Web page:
Cohort Event Monitoring for Safety Signal Detection in Adult Individuals 18 Years and Above after Immunisation with Coronavirus Disease 2019 Vaccines in Nigeria
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Akinsanya O. Osibogun, Faisal Mohammed Shuaib, Christianah Mojisola Adeyeye, Adebayo Temitayo Onajole, Clara Ladi Ejembi, Mathilda Edmund Banwat, Kikelomo Ololade Wright, Abdullahi Mohammed, Omokhoa Adedayo Adeleye, Shuaib Jauro Yahya, Chigozie Ozoemena Ifeadike, Uchenna Unije Elemuwa, Bassey Ekposen Bassey, Esther O. Oluwole, Olufemi Akinwunmi Erinoso
Nigerian Postgraduate Medical Journal | Published by Wolters Kluwer - Medknow
Introduction: In Nigeria, immunisation with coronavirus disease 2019 (COVID‑19) vaccines commenced in March 2021. COVISHIELD from AstraZeneca (AZ), a viral vector vaccine, was the brand administered in the first phase of vaccinations for pre‑determined eligible adults 18 years and above. As more brands of COVID‑19 vaccines have been introduced in Nigeria, identifying effective and safe vaccine brands is essential to pharmacovigilance and public health. The current study assessed the safety of the AZ‑AZD1222 (ChAdOx1) COVID‑19 vaccine in adults during the first phase of the vaccination exercise in Nigeria. Methodology: We conducted a descriptive analysis of safety data from selected vaccination sites across six states in Nigeria between June 2021 and September 2021. Respondents were monitored over 3 months for local and systemic reactions, as well as hospitalisation and mortality. Measures obtained from respondents include age, sex, pre‑existing comorbidity, local and systemic reactions to vaccines, timing onset of reactions, hospitalisation and mortality. Bivariate and multivariable regression models were used to assess factors associated with vaccine reactogenicity. Results: A total of 1284 individuals were enrolled in the cohort study from the six selected states (Anambra, Borno, Edo, Katsina, Lagos and Plateau) representing the geopolitical zones of Nigeria. A total of 675 individuals or 52.6% of enrolees reported non‑serious adverse effects, and only one individual or 0.08% reported a serious adverse event following immunisation in the first 7 days after vaccination. None of the enrolled participants reported adverse events requiring hospitalisation. The most common self‑reported symptoms amongst vaccine recipients were tenderness at the injection site 20.9% and fever 20.3%. A majority of symptoms (55.5%) occurred on or before the 3rd day after vaccination. Multivariable logistic regression model showed that age 60 years or above (vs. 18–24 years) was significantly associated with a lower likelihood of a vaccine‑related symptomatic reaction (adjusted odds ratio: 0.35; 95% confidence interval: 0.20–0.61). There was no reported mortality amongst all the enrolled and followed‑up vaccine recipients. Conclusion: Our findings suggest that the safety profile of the AZ vaccine is acceptable, and the observed symptoms were mild and mostly within the first 3 days following vaccination. Vaccine recipients will benefit from counselling about potential transient reactions, and improving public awareness can potentially encourage the uptake of vaccines and reduce the spread of the COVID‑19 pandemic.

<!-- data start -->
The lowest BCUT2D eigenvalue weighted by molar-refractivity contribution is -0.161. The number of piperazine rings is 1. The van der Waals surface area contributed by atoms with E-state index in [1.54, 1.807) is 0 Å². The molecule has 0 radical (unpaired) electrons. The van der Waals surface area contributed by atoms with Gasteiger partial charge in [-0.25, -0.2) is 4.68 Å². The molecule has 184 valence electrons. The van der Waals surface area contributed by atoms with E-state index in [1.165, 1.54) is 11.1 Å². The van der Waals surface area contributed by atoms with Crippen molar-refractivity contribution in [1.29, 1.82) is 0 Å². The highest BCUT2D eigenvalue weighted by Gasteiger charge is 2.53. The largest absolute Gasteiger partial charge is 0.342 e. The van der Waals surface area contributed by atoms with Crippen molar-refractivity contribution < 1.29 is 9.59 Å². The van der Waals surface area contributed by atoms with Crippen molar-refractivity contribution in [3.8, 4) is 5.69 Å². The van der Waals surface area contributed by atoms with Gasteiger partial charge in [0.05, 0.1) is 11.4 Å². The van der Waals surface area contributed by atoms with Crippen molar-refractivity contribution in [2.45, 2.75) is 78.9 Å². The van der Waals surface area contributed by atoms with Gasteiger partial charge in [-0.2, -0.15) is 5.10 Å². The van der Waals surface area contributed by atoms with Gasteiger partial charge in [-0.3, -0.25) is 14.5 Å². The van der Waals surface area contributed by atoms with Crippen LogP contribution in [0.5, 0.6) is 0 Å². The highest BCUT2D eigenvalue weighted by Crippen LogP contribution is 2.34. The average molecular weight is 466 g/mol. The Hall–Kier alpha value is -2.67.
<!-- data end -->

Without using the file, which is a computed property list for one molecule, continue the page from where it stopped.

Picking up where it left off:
Osibogun AO, Shuaib FM, Adeyeye CM, Onajole AT, Ejembi CL, Banwat ME, et al. Cohort event monitoring for safety signal detection in adult individuals 18 years and above after immunisation with coronavirus disease 2019 vaccines in Nigeria. Niger Postgrad Med J 2023;30:18-24.